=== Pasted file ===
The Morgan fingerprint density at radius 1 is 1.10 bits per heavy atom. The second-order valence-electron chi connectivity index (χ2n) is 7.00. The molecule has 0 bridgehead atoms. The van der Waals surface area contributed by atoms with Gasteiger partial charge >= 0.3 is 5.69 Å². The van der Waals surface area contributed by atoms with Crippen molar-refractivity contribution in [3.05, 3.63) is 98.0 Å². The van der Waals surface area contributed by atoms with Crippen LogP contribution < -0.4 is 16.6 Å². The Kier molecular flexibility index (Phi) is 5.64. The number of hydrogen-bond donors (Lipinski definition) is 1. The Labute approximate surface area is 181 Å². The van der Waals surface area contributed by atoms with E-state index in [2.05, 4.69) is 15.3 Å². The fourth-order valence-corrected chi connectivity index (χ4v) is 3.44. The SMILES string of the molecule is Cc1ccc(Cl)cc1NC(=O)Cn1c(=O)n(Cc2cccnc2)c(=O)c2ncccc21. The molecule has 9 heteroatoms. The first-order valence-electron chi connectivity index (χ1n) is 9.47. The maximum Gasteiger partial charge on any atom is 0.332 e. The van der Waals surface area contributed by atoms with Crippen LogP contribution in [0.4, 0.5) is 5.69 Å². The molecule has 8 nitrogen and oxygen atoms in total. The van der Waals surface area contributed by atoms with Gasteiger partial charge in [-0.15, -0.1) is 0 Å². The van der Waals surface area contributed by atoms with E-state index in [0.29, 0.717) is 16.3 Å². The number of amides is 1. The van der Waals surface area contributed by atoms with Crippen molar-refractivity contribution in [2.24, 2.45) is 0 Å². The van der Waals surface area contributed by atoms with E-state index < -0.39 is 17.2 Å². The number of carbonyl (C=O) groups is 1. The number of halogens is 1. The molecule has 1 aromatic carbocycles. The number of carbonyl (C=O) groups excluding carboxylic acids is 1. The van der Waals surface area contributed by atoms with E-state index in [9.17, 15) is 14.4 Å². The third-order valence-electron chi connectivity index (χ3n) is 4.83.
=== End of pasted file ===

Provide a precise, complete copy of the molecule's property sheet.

The Morgan fingerprint density at radius 1 is 1.10 bits per heavy atom. The second-order valence-electron chi connectivity index (χ2n) is 7.00. The molecule has 0 bridgehead atoms. The van der Waals surface area contributed by atoms with Gasteiger partial charge >= 0.3 is 5.69 Å². The van der Waals surface area contributed by atoms with Crippen molar-refractivity contribution in [3.05, 3.63) is 98.0 Å². The van der Waals surface area contributed by atoms with Crippen LogP contribution < -0.4 is 16.6 Å². The Kier molecular flexibility index (Phi) is 5.64. The number of hydrogen-bond donors (Lipinski definition) is 1. The Labute approximate surface area is 181 Å². The van der Waals surface area contributed by atoms with E-state index in [2.05, 4.69) is 15.3 Å². The fourth-order valence-corrected chi connectivity index (χ4v) is 3.44. The SMILES string of the molecule is Cc1ccc(Cl)cc1NC(=O)Cn1c(=O)n(Cc2cccnc2)c(=O)c2ncccc21. The molecule has 9 heteroatoms. The first-order valence-electron chi connectivity index (χ1n) is 9.47. The maximum Gasteiger partial charge on any atom is 0.332 e. The van der Waals surface area contributed by atoms with Crippen LogP contribution in [0.4, 0.5) is 5.69 Å². The molecule has 8 nitrogen and oxygen atoms in total. The van der Waals surface area contributed by atoms with Gasteiger partial charge in [-0.15, -0.1) is 0 Å². The van der Waals surface area contributed by atoms with E-state index in [0.29, 0.717) is 16.3 Å². The number of amides is 1. The van der Waals surface area contributed by atoms with Crippen molar-refractivity contribution in [2.24, 2.45) is 0 Å². The van der Waals surface area contributed by atoms with E-state index < -0.39 is 17.2 Å². The number of carbonyl (C=O) groups is 1. The number of halogens is 1. The molecule has 1 aromatic carbocycles. The number of carbonyl (C=O) groups excluding carboxylic acids is 1. The van der Waals surface area contributed by atoms with E-state index in [9.17, 15) is 14.4 Å². The third-order valence-electron chi connectivity index (χ3n) is 4.83.